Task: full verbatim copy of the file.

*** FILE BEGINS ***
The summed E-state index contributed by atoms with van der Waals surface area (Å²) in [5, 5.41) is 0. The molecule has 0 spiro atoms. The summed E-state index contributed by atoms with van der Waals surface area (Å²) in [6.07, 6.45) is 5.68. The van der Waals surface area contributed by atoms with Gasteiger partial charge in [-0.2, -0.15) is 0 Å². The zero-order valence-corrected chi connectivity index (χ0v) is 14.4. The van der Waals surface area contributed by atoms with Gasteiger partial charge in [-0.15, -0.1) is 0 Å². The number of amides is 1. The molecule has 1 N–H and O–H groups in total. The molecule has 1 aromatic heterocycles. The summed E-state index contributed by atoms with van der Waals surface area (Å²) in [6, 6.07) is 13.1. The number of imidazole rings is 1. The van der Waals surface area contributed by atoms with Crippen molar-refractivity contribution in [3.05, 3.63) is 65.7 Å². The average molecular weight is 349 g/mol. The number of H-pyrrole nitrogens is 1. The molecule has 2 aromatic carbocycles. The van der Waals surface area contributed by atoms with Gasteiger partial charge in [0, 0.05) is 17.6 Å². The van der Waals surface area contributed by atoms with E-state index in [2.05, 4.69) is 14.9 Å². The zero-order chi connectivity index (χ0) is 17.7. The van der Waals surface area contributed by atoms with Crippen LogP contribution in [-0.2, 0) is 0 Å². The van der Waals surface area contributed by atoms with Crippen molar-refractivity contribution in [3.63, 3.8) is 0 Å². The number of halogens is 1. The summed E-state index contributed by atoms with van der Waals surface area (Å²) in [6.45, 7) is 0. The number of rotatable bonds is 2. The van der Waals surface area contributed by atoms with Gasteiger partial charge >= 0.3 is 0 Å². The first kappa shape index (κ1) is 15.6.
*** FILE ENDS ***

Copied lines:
The summed E-state index contributed by atoms with van der Waals surface area (Å²) in [5, 5.41) is 0. The molecule has 0 spiro atoms. The summed E-state index contributed by atoms with van der Waals surface area (Å²) in [6.07, 6.45) is 5.68. The van der Waals surface area contributed by atoms with Gasteiger partial charge in [-0.2, -0.15) is 0 Å². The zero-order valence-corrected chi connectivity index (χ0v) is 14.4. The van der Waals surface area contributed by atoms with Gasteiger partial charge in [-0.15, -0.1) is 0 Å². The number of amides is 1. The molecule has 1 N–H and O–H groups in total. The molecule has 1 aromatic heterocycles. The summed E-state index contributed by atoms with van der Waals surface area (Å²) in [6, 6.07) is 13.1. The number of imidazole rings is 1. The van der Waals surface area contributed by atoms with Crippen molar-refractivity contribution in [3.05, 3.63) is 65.7 Å². The average molecular weight is 349 g/mol. The number of H-pyrrole nitrogens is 1. The molecule has 2 aromatic carbocycles. The van der Waals surface area contributed by atoms with Gasteiger partial charge in [0, 0.05) is 17.6 Å². The van der Waals surface area contributed by atoms with E-state index in [2.05, 4.69) is 14.9 Å². The zero-order chi connectivity index (χ0) is 17.7. The van der Waals surface area contributed by atoms with Crippen LogP contribution in [-0.2, 0) is 0 Å². The van der Waals surface area contributed by atoms with Crippen molar-refractivity contribution in [3.63, 3.8) is 0 Å². The number of halogens is 1. The summed E-state index contributed by atoms with van der Waals surface area (Å²) in [6.45, 7) is 0. The number of rotatable bonds is 2. The van der Waals surface area contributed by atoms with Gasteiger partial charge >= 0.3 is 0 Å². The first kappa shape index (κ1) is 15.6.